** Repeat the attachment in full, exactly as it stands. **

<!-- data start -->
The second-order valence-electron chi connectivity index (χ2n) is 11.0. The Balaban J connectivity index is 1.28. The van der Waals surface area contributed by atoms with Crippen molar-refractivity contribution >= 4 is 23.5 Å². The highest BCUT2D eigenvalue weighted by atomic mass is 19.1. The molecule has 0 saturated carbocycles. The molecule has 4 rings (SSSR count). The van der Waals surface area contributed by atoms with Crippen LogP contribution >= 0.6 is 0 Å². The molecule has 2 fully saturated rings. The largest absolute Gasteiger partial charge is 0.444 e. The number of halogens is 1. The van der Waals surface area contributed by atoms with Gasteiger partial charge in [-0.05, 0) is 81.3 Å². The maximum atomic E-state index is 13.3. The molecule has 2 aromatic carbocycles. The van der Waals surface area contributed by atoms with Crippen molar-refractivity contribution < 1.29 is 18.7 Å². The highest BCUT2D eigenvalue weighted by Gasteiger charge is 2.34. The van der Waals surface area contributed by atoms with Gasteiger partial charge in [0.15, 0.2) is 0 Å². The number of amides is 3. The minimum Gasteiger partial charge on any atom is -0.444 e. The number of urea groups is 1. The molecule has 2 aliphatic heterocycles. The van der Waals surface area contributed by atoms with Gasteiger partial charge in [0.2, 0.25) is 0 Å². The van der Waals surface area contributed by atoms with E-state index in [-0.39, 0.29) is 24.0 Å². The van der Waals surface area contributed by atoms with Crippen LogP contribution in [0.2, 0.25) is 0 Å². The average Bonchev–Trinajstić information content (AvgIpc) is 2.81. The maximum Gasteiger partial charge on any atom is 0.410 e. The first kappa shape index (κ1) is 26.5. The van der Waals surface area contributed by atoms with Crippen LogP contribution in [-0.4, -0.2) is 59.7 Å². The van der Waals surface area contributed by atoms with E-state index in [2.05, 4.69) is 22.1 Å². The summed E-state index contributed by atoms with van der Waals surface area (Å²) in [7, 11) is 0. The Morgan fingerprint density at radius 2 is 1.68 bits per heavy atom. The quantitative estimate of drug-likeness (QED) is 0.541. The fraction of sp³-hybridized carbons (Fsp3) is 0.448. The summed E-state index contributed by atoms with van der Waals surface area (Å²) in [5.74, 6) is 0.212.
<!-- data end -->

The second-order valence-electron chi connectivity index (χ2n) is 11.0. The Balaban J connectivity index is 1.28. The van der Waals surface area contributed by atoms with Crippen molar-refractivity contribution >= 4 is 23.5 Å². The highest BCUT2D eigenvalue weighted by atomic mass is 19.1. The molecule has 0 saturated carbocycles. The molecule has 4 rings (SSSR count). The van der Waals surface area contributed by atoms with Crippen LogP contribution >= 0.6 is 0 Å². The molecule has 2 fully saturated rings. The largest absolute Gasteiger partial charge is 0.444 e. The number of halogens is 1. The van der Waals surface area contributed by atoms with Gasteiger partial charge in [-0.05, 0) is 81.3 Å². The maximum atomic E-state index is 13.3. The molecule has 2 aromatic carbocycles. The van der Waals surface area contributed by atoms with Crippen molar-refractivity contribution < 1.29 is 18.7 Å². The highest BCUT2D eigenvalue weighted by Gasteiger charge is 2.34. The van der Waals surface area contributed by atoms with Gasteiger partial charge in [0.15, 0.2) is 0 Å². The number of amides is 3. The minimum Gasteiger partial charge on any atom is -0.444 e. The number of urea groups is 1. The molecule has 2 aliphatic heterocycles. The van der Waals surface area contributed by atoms with Gasteiger partial charge in [0.2, 0.25) is 0 Å². The van der Waals surface area contributed by atoms with E-state index in [-0.39, 0.29) is 24.0 Å². The van der Waals surface area contributed by atoms with Crippen LogP contribution in [0.2, 0.25) is 0 Å². The average Bonchev–Trinajstić information content (AvgIpc) is 2.81. The maximum Gasteiger partial charge on any atom is 0.410 e. The first kappa shape index (κ1) is 26.5. The van der Waals surface area contributed by atoms with Crippen LogP contribution in [-0.4, -0.2) is 59.7 Å². The van der Waals surface area contributed by atoms with E-state index in [2.05, 4.69) is 22.1 Å². The summed E-state index contributed by atoms with van der Waals surface area (Å²) in [7, 11) is 0. The Morgan fingerprint density at radius 2 is 1.68 bits per heavy atom. The quantitative estimate of drug-likeness (QED) is 0.541. The fraction of sp³-hybridized carbons (Fsp3) is 0.448. The summed E-state index contributed by atoms with van der Waals surface area (Å²) in [5.74, 6) is 0.212.